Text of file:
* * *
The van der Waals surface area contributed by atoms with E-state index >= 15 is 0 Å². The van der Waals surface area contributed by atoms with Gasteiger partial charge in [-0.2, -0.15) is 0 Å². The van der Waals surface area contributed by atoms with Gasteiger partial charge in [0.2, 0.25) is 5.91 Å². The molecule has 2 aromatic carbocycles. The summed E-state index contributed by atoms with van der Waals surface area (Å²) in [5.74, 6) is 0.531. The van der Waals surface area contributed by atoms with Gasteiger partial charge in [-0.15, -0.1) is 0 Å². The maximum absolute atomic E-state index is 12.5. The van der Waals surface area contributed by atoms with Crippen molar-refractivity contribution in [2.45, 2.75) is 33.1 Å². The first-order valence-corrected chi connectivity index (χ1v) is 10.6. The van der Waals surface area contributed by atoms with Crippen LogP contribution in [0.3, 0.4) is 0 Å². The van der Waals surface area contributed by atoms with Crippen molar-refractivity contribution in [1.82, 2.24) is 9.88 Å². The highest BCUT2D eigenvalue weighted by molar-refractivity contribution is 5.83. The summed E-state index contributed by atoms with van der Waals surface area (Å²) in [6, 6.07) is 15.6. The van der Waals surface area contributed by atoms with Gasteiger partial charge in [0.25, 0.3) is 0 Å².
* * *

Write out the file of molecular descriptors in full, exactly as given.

The van der Waals surface area contributed by atoms with E-state index >= 15 is 0 Å². The van der Waals surface area contributed by atoms with Gasteiger partial charge in [-0.2, -0.15) is 0 Å². The van der Waals surface area contributed by atoms with Gasteiger partial charge in [0.2, 0.25) is 5.91 Å². The molecule has 2 aromatic carbocycles. The summed E-state index contributed by atoms with van der Waals surface area (Å²) in [5.74, 6) is 0.531. The van der Waals surface area contributed by atoms with Gasteiger partial charge in [-0.15, -0.1) is 0 Å². The maximum absolute atomic E-state index is 12.5. The van der Waals surface area contributed by atoms with Crippen molar-refractivity contribution in [2.45, 2.75) is 33.1 Å². The first-order valence-corrected chi connectivity index (χ1v) is 10.6. The van der Waals surface area contributed by atoms with Crippen LogP contribution in [0.3, 0.4) is 0 Å². The van der Waals surface area contributed by atoms with Crippen molar-refractivity contribution in [1.82, 2.24) is 9.88 Å². The highest BCUT2D eigenvalue weighted by molar-refractivity contribution is 5.83. The summed E-state index contributed by atoms with van der Waals surface area (Å²) in [6, 6.07) is 15.6. The van der Waals surface area contributed by atoms with Gasteiger partial charge in [0.25, 0.3) is 0 Å².